Camel Fighting – Culture or Cruelty
Camel Fighting Persists in Pakistan Despite B
The country has a long history of bloodsports — with bears, cocks, and dogs, among the other creatures forced to fight.
Camel fighting is illegal in Pakistan but the event at the Layyah festival still draws a significant crowd.
“According to the Pakistani law, all animal fights are illegal,” said lawyer Abdul Ahad Shah of the Animal Welfare Organisation.
Animals wrestle with their necks and bite as they attempt to pin their adversary to the ground. There are howls of pain and grunts.
Enthusiasts brush away the criticism, saying the fights are a tradition in the country’s Punjab heartland.
The animals are usually trained for more than a year before they take part in any fights.
“It shows our culture,” said local elder Muhammad Ali Jatoi. “People gather here, greet each other and forget the anxieties of life.”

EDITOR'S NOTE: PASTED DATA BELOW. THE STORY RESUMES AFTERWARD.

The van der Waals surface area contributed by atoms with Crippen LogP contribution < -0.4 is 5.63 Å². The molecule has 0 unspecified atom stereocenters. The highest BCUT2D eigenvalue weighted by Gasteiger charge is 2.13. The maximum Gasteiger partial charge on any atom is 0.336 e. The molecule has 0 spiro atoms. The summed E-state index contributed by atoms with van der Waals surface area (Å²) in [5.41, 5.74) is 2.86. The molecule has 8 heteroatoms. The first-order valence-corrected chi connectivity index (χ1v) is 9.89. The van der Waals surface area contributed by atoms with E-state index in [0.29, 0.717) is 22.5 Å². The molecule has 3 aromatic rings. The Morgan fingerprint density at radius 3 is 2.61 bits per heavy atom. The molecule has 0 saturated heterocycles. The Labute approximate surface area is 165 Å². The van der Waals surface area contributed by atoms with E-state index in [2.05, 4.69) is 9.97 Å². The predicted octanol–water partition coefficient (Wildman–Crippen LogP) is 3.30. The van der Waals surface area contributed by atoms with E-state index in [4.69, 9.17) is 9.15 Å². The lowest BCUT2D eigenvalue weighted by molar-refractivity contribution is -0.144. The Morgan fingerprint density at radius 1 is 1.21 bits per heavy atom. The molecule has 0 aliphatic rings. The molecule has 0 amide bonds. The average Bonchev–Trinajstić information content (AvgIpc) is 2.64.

Pakistan does little to enforce its bans on any kind of animal fighting, though there are sporadic crackdowns.
The original law was set by the British in 1890 and had not been amended.
Last year it passed an amendment to its Prevention of Cruelty to Animals Bill which suggested the fine for inciting animals to fight should be increased from 50 rupees to 300,000 rupees.
The Holy Quran also instructs Muslims to avoid animal fighting as a sport.
Camel wrestling is also common in Afghanistan and the Middle East. The practice dates back thousands of years.
In Turkey, which hosts the hugely popular Selcuk Camel Wrestling Festival, local media reported attempts by local politicians for the activity to be listed on the UNESCO Intangible World Heritage List.